Player Character

At the heart of your experience in Swan Song is your character. This is who you are in the Universe, the person whose story you will follow and develop throughout the missions and campaigns you undertake.   Your character is the combination of skills, inborn abilities, street smarts, and bleeding-edge gear that makes them dangerous— sometimes to others, sometimes to themselves, often to both. The numbers are there to give you a summary of your character’s skills and abilities, and to provide the information you need to resolve the various Tests that arise. As a player, though, you can work within the numbers and every other part of the character to create a vivid personality who is part of the ongoing drama of the Swan Song universe.   The building blocks below are the critical elements that help make your character who they are.


The first crucial element of a character is their Species. People in the Swan Song universe belong to different species, which means the hands attempting to strangle the life out of you come in a variety of shapes and sizes. Your character will be one of several different Species. The game rules for each of these are described in their own article.   Some, but not all, Species also have one or more Subspecies. Your character can only ever be of one Subspecies (also counting the "main" Species).


The Archetype is one of the most important things to a character, it allows for the character to understand who he is as both a person and a mechanically functional character. The Archetype is the heart of the character which the player chooses, it defines who they are, and what they can do best. Keep in mind that an archetype is not a class or profession. A character with the Soldier archetype might or might not have served in the military, but he sure as hell has the skills needed for it.   A character chooses an Archetype during Character Creation and keeps it for the rest of the game. A character can only have one Archetype and this choice is permanent.   A character's Archetype determines a series of skills Skills the character is naturally adept at. Those are called Archtype Skills. Only Archetype Skills can be ranked up with Skill Points during character creation. When the character wants to rank up his skills through XP, his Archetype skills cost less XP to gain a new rank in, when compared to non-Archetype skills.   A character's Archetype also determines the options available to choose from for his starting Playbook.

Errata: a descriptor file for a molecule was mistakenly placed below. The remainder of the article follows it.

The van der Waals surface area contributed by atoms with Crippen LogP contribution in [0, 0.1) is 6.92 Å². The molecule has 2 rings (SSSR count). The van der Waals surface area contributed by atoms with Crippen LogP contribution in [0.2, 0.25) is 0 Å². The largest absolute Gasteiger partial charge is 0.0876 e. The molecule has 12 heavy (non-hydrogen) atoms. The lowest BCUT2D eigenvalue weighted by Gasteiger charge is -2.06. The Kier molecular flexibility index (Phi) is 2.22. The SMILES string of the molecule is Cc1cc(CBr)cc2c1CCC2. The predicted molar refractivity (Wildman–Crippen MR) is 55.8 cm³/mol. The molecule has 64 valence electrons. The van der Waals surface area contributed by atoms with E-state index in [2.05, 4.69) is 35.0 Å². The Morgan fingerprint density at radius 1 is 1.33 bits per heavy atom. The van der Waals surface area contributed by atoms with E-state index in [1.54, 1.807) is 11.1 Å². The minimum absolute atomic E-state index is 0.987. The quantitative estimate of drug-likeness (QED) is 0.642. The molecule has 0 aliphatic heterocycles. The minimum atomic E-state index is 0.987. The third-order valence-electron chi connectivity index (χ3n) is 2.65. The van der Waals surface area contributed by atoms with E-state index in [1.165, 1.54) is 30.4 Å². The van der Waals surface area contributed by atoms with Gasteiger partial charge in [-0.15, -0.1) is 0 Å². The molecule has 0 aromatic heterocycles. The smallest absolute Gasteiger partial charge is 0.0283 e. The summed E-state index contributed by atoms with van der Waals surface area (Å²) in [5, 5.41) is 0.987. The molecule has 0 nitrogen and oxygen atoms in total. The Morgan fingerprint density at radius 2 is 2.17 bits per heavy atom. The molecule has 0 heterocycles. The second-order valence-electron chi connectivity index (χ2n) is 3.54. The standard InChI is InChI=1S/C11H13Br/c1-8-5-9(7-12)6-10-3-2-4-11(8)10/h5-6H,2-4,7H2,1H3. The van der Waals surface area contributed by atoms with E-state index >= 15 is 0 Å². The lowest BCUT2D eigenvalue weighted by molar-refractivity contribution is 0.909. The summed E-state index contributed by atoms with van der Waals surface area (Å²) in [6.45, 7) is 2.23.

A character's Playbook determines their available talents, it determines what they can do and defines their role as a Crosser. Each playbook also grants a few additional Archetype Skills to a character.   But it is important to remember that this is not a necessarily a character's profession, but merely a rough categorization of their particular skillset. A character with the Spy playbook may have never even been near an intelligence agency, a Bodyguard character may have never been paid to work as an actual bodyguard and a character with the Medic playbook might not even be a real doctor. So while it is perfectly possible for your character to come from their respective line of work or backgrounds, this doesn't has to be true.   A character can follow a single Playbook for all of his career as a Crosser and truly master the talents within or acquire several Playbooks over time as his skill set grows more and more versatile. A character begins with one free Playbook, which he chooses during character creation, depending on his archetype. He can later acquire new playbooks from any archetype through XP, but the cost for this increases with each already acquired playbook, as it gets harder and harder to learn an additional set of talents.


Attributes are the inherent characteristics of your Crosser, the basic abilities they bring to the table. Crosser's have a numerical rating for each attribute, which is used to help determine the amount of dice rolled for Tests in the game. Attributes fall into three different groups: Physical, Mental, and Special.   Every character has a rating in each of the Physical and Mental attributes, though they may not have ratings in the Special attributes.   For example Human attributes all fall between 1 and 6, though certain modifications and qualities can change this. Each Species has different ranges for these attributes, as listed in their articles.

Physical Attributes

Body (Bod)